Class Notes: 6/22/2008
1Pet 3:15 Conclusion of the Doctrine of Giving an Answer, Matt 10:28 Beginning of the Doctrine of no Fear
In our study of the mandates for the believer in God's pre-determined plan we are presently examining the mandate found in 1Pet 3:15-16; for the believer to sanctify or set apart the TLJC in their hearts or stream of consciousness and as a result be focused on TLJC rather than the adversities in life and to be ready to give an answer of the "hope or absolute confident expectation of future divine good" that is in them" that results from the believer's occupation with TLJC which accrues from their continuous PMA of Bible Doctrine while keeping a good conscience and good behavior.
We saw last time that the believer's witness consists not only of the answers they give to people, but that their whole life may be presented as a witness before the angels.
We then began to look at some of the characteristics of the believer who endures the suffering that is part of God's plan for their life and while in the suffering maintains their good conscience and conduct through their application of Bible Doctrine.
Some additional results that accrue to the believer who endures suffering with a good conscience and behavior.
The believer presents their identity in union with TLJC by following his example. 1Pet 2:20-21;
The believer receives blessing from God because of their endurance through undeserved suffering 1Pet 3:14; 1Pet 4:14;
The believer's motives are purified and their doctrine tested. 1Pet 4:1-2; 1Pet 1:7;
The believer will have great Joy and Triumph at their evaluation when TLJC returns and they receive the blessings that accrued to them in the suffering. 1Pet 4:13;
God will himself restore, strengthen, establish, and confirm the believer 1Pet 5:10;NET
Peter presents the idea that endurance in suffering can be possible only as one is able to look forward with absolute confident future expectation of eternal reward through their recall of the promises of God that are recorded in Bible Doctrine.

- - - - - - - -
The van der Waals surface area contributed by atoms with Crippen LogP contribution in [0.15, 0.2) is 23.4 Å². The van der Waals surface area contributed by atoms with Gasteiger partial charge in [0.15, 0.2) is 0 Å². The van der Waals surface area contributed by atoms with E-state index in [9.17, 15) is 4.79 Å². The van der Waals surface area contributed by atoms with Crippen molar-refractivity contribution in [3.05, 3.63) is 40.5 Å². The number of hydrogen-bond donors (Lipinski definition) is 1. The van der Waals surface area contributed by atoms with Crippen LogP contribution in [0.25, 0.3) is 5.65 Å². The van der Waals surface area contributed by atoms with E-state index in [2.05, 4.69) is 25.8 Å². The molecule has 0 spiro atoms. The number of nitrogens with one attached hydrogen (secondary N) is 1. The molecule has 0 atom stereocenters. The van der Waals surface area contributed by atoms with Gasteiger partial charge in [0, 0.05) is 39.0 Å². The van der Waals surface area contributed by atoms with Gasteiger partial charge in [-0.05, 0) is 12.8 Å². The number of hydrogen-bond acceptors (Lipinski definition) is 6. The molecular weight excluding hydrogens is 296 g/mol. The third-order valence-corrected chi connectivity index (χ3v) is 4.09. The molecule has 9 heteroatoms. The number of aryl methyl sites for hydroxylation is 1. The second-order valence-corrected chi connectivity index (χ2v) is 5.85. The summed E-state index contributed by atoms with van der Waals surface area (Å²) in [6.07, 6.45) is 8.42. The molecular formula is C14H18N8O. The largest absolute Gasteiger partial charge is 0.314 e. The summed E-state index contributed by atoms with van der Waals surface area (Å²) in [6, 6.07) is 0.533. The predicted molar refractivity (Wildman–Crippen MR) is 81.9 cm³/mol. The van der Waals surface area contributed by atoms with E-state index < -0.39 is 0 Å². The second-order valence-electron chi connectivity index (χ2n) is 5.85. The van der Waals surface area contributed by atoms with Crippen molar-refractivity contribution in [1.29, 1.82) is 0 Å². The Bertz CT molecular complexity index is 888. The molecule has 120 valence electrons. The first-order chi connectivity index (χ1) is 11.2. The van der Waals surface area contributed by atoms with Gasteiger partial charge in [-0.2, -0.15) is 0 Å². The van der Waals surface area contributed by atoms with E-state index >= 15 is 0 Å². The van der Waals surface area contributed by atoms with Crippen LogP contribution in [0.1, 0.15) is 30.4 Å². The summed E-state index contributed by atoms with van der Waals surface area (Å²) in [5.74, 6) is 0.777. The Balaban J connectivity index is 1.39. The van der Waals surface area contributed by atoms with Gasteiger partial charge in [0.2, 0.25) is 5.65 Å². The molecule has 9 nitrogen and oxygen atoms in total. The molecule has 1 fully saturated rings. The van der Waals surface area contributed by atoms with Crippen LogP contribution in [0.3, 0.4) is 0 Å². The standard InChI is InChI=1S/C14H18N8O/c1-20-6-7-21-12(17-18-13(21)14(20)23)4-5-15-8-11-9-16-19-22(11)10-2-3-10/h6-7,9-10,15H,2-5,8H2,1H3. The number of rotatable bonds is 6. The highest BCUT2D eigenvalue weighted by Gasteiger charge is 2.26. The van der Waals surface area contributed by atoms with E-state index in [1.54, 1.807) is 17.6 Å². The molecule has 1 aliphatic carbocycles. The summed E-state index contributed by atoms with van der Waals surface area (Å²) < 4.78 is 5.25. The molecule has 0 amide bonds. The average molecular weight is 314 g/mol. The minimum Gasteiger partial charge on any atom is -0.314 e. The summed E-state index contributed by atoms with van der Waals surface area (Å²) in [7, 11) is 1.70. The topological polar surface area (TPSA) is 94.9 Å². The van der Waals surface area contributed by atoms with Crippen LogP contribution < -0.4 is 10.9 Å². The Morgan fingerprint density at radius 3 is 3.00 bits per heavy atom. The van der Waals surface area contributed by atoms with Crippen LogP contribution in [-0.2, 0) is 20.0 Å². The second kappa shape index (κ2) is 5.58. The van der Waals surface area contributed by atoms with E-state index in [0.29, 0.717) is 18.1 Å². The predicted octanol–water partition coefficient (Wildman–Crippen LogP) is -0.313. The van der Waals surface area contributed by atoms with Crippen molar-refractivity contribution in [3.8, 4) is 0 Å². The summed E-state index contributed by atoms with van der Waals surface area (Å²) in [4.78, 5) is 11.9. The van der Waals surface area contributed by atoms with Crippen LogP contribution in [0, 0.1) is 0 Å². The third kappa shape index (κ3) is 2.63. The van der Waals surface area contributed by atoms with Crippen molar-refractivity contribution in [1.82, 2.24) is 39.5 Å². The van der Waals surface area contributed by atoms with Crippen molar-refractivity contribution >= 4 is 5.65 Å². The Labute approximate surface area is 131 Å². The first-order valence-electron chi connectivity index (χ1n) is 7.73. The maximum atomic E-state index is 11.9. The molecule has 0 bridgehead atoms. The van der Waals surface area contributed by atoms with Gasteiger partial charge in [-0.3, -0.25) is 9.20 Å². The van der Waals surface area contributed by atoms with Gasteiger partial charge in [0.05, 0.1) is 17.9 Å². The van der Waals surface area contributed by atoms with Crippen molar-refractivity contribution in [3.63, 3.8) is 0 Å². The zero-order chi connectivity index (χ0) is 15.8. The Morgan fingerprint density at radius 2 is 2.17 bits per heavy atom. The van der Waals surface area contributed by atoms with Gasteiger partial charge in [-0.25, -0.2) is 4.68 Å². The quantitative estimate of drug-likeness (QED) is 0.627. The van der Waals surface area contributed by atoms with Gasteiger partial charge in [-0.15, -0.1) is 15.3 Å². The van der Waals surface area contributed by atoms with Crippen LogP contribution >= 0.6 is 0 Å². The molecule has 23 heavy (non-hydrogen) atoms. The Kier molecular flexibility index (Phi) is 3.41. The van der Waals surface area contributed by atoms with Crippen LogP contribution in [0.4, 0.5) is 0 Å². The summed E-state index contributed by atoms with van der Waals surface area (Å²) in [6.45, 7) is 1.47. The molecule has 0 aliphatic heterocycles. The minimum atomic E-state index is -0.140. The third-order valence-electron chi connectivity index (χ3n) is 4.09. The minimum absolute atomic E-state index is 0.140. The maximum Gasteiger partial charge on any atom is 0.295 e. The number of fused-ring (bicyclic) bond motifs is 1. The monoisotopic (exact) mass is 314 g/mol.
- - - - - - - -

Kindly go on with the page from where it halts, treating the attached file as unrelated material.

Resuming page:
Believers are able to be steadfast in the most difficult situations when they are aware of the inheritance that we saw in Eph 1:3; has already been prepared for the believer and that TLJC will convey to them in his perfect timing.
Peter wants each believer to know that slander, insult, persecution, trouble, affliction, or any type of suffering is limited to life in time, and that the inheritance will be conveyed in eternity.
Hope, the believer's absolute confident future expectation of divine good gives believer motivation for enduring the hardships that are encountered in their life in time.
By means of Doctrine, believers have the absolutely sure promise of ultimate victory and vindication in their union with TLJC which when applied as doctrinal rationales with the Faith Rest Drill provides them an unwavering endurance.
Endurance in suffering is made more understandable by the example of TLJC. Peter emphasizes that if the Christian is compelled to suffer cruelly and unjustly for their faith, they are traveling the same path that TLJC has already walked.
When in the midst of suffering the believer must always remember that they have a model for their suffering... the suffering of TLJC. Christ's attitudes and actions during His unjust persecution reveal the proper response to suffering that His followers are to maintain during stressful situations.
Therefore each believer during times of suffering and unjust circumstances should reiterate Peter's doxology in 1Pet 1:3-6;
Some concluding points regarding believers providing an answer to those who ask of their hope or confident expectation of future divine good: